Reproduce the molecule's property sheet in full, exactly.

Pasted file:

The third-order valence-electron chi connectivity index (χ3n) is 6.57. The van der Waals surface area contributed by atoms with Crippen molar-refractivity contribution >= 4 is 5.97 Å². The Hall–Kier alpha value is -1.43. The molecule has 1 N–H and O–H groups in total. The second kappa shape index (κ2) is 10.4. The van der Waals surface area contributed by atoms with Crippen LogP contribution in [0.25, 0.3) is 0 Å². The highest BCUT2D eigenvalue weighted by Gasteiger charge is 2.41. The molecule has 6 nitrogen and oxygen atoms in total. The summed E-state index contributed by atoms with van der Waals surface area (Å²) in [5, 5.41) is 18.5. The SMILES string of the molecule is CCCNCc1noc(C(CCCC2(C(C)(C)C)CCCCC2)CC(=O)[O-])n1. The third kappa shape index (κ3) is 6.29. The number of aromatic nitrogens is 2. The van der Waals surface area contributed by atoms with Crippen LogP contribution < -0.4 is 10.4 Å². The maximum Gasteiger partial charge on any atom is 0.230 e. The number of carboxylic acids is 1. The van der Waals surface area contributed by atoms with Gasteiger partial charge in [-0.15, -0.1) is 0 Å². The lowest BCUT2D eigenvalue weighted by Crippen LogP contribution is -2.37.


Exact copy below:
The third-order valence-electron chi connectivity index (χ3n) is 6.57. The van der Waals surface area contributed by atoms with Crippen molar-refractivity contribution >= 4 is 5.97 Å². The Hall–Kier alpha value is -1.43. The molecule has 1 N–H and O–H groups in total. The second kappa shape index (κ2) is 10.4. The van der Waals surface area contributed by atoms with Crippen LogP contribution in [0.25, 0.3) is 0 Å². The highest BCUT2D eigenvalue weighted by Gasteiger charge is 2.41. The molecule has 6 nitrogen and oxygen atoms in total. The summed E-state index contributed by atoms with van der Waals surface area (Å²) in [5, 5.41) is 18.5. The SMILES string of the molecule is CCCNCc1noc(C(CCCC2(C(C)(C)C)CCCCC2)CC(=O)[O-])n1. The third kappa shape index (κ3) is 6.29. The number of aromatic nitrogens is 2. The van der Waals surface area contributed by atoms with Crippen LogP contribution < -0.4 is 10.4 Å². The maximum Gasteiger partial charge on any atom is 0.230 e. The number of carboxylic acids is 1. The van der Waals surface area contributed by atoms with Gasteiger partial charge in [-0.15, -0.1) is 0 Å². The lowest BCUT2D eigenvalue weighted by Crippen LogP contribution is -2.37.